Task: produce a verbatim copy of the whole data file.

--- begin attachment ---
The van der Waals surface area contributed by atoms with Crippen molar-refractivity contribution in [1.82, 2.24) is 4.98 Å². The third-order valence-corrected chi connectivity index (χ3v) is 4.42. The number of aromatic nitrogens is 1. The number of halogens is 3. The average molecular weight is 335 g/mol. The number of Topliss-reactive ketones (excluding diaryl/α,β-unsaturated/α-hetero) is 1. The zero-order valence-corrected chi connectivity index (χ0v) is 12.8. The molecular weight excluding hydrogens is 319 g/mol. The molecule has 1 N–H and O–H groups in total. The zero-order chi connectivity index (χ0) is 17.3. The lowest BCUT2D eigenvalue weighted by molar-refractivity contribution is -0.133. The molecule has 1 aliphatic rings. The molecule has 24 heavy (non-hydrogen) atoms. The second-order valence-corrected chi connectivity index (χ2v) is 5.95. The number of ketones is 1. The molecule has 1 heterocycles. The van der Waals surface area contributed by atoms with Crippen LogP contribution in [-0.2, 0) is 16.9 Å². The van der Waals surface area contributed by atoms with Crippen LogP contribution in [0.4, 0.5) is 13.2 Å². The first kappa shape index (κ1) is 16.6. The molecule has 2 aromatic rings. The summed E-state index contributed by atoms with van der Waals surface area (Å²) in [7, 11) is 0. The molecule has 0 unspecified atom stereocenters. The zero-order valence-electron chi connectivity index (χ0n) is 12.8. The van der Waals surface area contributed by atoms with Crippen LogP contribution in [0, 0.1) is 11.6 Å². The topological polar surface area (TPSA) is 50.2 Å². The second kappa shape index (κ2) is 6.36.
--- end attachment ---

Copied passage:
The van der Waals surface area contributed by atoms with Crippen molar-refractivity contribution in [1.82, 2.24) is 4.98 Å². The third-order valence-corrected chi connectivity index (χ3v) is 4.42. The number of aromatic nitrogens is 1. The number of halogens is 3. The average molecular weight is 335 g/mol. The number of Topliss-reactive ketones (excluding diaryl/α,β-unsaturated/α-hetero) is 1. The zero-order valence-corrected chi connectivity index (χ0v) is 12.8. The molecular weight excluding hydrogens is 319 g/mol. The molecule has 1 N–H and O–H groups in total. The zero-order chi connectivity index (χ0) is 17.3. The lowest BCUT2D eigenvalue weighted by molar-refractivity contribution is -0.133. The molecule has 1 aliphatic rings. The molecule has 24 heavy (non-hydrogen) atoms. The second-order valence-corrected chi connectivity index (χ2v) is 5.95. The number of ketones is 1. The molecule has 1 heterocycles. The van der Waals surface area contributed by atoms with Crippen LogP contribution in [-0.2, 0) is 16.9 Å². The van der Waals surface area contributed by atoms with Crippen LogP contribution in [0.4, 0.5) is 13.2 Å². The first kappa shape index (κ1) is 16.6. The molecule has 2 aromatic rings. The summed E-state index contributed by atoms with van der Waals surface area (Å²) in [7, 11) is 0. The molecule has 0 unspecified atom stereocenters. The zero-order valence-electron chi connectivity index (χ0n) is 12.8. The van der Waals surface area contributed by atoms with Crippen LogP contribution in [0, 0.1) is 11.6 Å². The topological polar surface area (TPSA) is 50.2 Å². The second kappa shape index (κ2) is 6.36.